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Toyota Invests $391 Million In San Antonio Toyota Plant

Joey Palacios
Texas Public Radio
Left to right: San Antonio Mayor Ron Nirenberg, Kevin Voelkel, president of Toyota Motor Manufacturing Texas; Chris Reynolds, Toyota’s chief administrative officer for North America; Texas Governor Greg Abbott";

Toyota is investing $391 million into its manufacturing plant on San Antonio’s South Side.

The Japanese company said the money is part of a total $13 billion investment of its U.S. operations. The money won’t be used towards new jobs, but injected into the plant’s current operations to make sure it stays up-to-date. It would also slightly increase the size of the plant.

This is the third investment for Toyota Motor Manufacturing Texas since the plant was founded in 2003. It produces the Tacoma and Tundra trucks.

Chris Reynolds, Toyota’s chief administrative officer for North America, said the funding was to upgrade the factory so it stays flexible as the market shifts.

“Right now it’s doing a great job of turning out Tacomas and Tundras, but we want to make sure that they’re turning out more Tacomas and Tundras, and then those models get refreshed, newer Tacomas and Tundras and perhaps other models as the auto market evolves,” Reynolds said. “But in order to make sure that happens in a timely and efficient way, we need to invest now and that’s what we’re doing. It’s really a bet on the long-term future of Toyota Texas here in San Antonio.

The plant, located off Applewhite Road, is about 2.2 million square feet. The investment would increase that footprint by about 130,000 square feet and construction on the new spaces is expected to begin before the end of the year.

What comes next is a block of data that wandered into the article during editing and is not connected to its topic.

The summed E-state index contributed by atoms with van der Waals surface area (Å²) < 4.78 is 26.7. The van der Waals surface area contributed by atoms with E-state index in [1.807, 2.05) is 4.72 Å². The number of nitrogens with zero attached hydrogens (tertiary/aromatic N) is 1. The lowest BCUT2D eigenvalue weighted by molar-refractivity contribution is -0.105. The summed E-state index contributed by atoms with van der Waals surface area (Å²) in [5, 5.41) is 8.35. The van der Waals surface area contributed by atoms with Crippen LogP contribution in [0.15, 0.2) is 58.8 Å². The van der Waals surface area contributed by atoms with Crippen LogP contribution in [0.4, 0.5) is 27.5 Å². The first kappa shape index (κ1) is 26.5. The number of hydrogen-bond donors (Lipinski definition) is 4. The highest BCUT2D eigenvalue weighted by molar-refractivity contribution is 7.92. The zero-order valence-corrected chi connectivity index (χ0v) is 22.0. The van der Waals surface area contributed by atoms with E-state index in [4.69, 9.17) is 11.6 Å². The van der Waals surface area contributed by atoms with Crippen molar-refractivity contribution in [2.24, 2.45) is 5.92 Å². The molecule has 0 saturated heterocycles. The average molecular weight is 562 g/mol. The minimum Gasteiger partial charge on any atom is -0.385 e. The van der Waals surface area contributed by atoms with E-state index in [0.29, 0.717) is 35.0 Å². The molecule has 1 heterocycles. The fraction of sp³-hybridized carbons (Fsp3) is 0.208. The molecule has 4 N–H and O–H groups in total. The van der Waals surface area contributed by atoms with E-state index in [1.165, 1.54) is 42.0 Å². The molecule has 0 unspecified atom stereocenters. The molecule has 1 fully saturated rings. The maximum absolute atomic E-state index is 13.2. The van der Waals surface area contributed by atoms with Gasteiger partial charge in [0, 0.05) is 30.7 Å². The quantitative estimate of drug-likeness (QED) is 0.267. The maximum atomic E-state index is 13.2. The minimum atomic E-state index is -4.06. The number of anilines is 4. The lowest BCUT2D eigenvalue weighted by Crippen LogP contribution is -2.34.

While Toyota employs about 3,200 employees directly at the plant, there are 23 companies on-site who act as supplies who employ about 4,000 people.

“What it means is more opportunities to build,” Reynolds said. “Nobody gets paid, nobody has a job, unless we can build the right cars for the customer who wants them and so that’s what this investment is intended to do, to enable the San Antonio plant to be in a better position in the future.”

One of Toyota’s suppliers, Aisin, made a similar announcement it would bring about 900 jobs to Cibolo, a San Antonio suburb, by investing about $400 million in a facility that would be constructed in the future.

Texas Gov. Greg Abbott touted the investment next to the two companies at a press conference on Tuesday.

“These two companies are making huge contributions to the Texas economy, and they’re also becoming such important parts of the community fabric here in San Antonio, up in the Plano area, and the across the entire state,” Abbott said.   

Toyota also made a $500,000 contribution to the Alamo Colleges to fund its Alamo Promise scholarship program. Alamo Promise launches next year and covers tuition costs for Bexar County high school students.   

When asked about President Trump’s threats of tariffs and trade wars and how that might affect long term supplies for the Texas plant, Reynolds said he hoped certain types of tariffs would never come to pass.

“The tariff situation and the trade wars really don’t provide the best environment for growth, but Toyota’s growth decisions are not based on the short term. We think in the terms of the five, 10, 15 and 20 year horizons,” Reynolds said. “Hopefully a year from now no one will be talking about tariffs and trade wars.”

In May, the City of San Antonio approved an eight-year tax abatement incentive package for Toyota as the company was evaluating which plants to upgrade.  Bexar County approved a similar abatement package in June. 

“Toyota is making significant investments in the permanence of its position here and the ability for new jobs to be sustained,” Nirenberg said.

A study by San Antonio’s Economic Development Foundation predicts that over ten years, the investment made by Toyota could lead up to 40,000 jobs. 

Joey Palacios can be reached at Joey@TPR.org and on Twitter at @Joeycules.

Joey Palacios can be reached atJoey@TPR.org and on Twitter at @Joeycules